I've tried the Mojotone tensioner. It is a fine option, and it does work. Personally, I would try both and see what you like best, but if you can get your hands on some single ply pickguard material, some loop Velcro and a hemostat, that method is cheaper to start with, and is what I've been using personally with very good results. There is no "best" way to wind pups, only what works for you.

            Here is a short demo of my setup. This is before I used the kerfing clamps. The Hemostats are fine in this vid without the clamp, but I use them all the time from now on.

            BTW: My old nightstand works fine for wire gliding over it. I lucked out there. You can either just hold the tensioner far enough away so it isn't touching anything except the breaker bar with the traverse limiter, or you could set up a separate polished rod mounted somewhere for the wire to go against as it's dereeling, before it reaches the breaker bar.

            https://www.youtube.com/watch?v=lx-KJf7M-4c
            Last edited by Slight Return; 12-20-2018, 08:03 PM.

            Comment


            • #36
              Now I think we are getting somewhere?
              Rather than talking about tinning the wire we should be talking about soldering irons, and quality solder.
              Solder must be the main issue here.
              If you are trying to use lead free solder then you need to stop, and buy some good old Kester 44.
              Because soldering a 42 awg poly wire to an eyelet should be very easy.

              Click image for larger version

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              Thanks for you pictures.
              Looks like you're enjoying your hobby!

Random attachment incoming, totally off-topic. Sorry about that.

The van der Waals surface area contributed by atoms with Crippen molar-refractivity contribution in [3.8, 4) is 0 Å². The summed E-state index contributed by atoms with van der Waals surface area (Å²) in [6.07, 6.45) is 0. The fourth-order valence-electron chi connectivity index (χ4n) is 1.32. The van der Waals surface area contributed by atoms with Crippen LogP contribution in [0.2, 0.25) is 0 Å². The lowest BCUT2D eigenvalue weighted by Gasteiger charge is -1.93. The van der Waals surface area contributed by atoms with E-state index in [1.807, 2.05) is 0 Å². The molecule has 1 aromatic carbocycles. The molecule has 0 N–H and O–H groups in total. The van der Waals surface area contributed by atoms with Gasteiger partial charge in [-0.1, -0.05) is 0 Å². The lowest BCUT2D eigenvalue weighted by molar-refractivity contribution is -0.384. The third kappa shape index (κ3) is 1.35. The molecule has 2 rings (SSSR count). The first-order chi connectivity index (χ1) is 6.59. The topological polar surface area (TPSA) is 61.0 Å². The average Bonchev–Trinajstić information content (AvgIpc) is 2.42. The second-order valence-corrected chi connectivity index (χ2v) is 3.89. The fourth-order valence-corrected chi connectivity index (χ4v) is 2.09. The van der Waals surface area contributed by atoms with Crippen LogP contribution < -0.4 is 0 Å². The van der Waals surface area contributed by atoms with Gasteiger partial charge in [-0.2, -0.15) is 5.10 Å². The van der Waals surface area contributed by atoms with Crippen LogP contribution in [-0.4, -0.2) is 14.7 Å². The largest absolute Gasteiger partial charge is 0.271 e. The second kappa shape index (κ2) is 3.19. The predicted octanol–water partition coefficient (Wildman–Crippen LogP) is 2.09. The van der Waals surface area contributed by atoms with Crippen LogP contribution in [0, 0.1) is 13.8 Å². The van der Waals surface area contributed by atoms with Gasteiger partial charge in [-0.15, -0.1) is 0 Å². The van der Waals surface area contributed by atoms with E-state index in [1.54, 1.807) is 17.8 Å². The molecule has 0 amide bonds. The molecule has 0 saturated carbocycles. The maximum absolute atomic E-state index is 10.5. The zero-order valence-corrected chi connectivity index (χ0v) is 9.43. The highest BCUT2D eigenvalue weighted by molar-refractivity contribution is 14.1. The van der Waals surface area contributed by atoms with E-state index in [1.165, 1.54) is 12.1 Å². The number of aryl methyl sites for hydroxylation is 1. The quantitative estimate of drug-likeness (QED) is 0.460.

T
              Last edited by big_teee; 12-20-2018, 08:44 PM.


              "If Wishes Were Horses, Beggars Would Ride!" Scottish Proverb 1600s
              Terry

              Comment


              • #37
                Originally posted by Slight Return View Post
                @Dolmetscher007
                The tensioner I use is Rob's idea from Cavalier Pickups, and uses an 8" hemostat (can be found on eBay for cheap),
                This is an awesome post! Thanks man! I am about to shoot out the door, so I will have to read it all in an hour or two when I get home and settled. But I did want to say... "uses an 8" hemostat (can be found on eBay for cheap)..." as if... bro! I'm a former 1990's stoner kid. You think I don't have at least one pair of hemo's lying in a drawer somewhere? Snoochie Poochies!!!


                Ha ha ha!!!!

                Comment


                • #38
                  Originally posted by Dolmetscher007 View Post
                  This is an awesome post! Thanks man! I am about to shoot out the door, so I will have to read it all in an hour or two when I get home and settled. But I did want to say... "uses an 8" hemostat (can be found on eBay for cheap)..." as if... bro! I'm a former 1990's stoner kid. You think I don't have at least one pair of hemo's lying in a drawer somewhere? Snoochie Poochies!!!


                  Ha ha ha!!!!
                  Another place to check are the hospitals or dental offices, they have to get rid of them after so much use. And they still have plenty of life left for us. I've gotten pic, hemostats straight, long , curved, and long curved.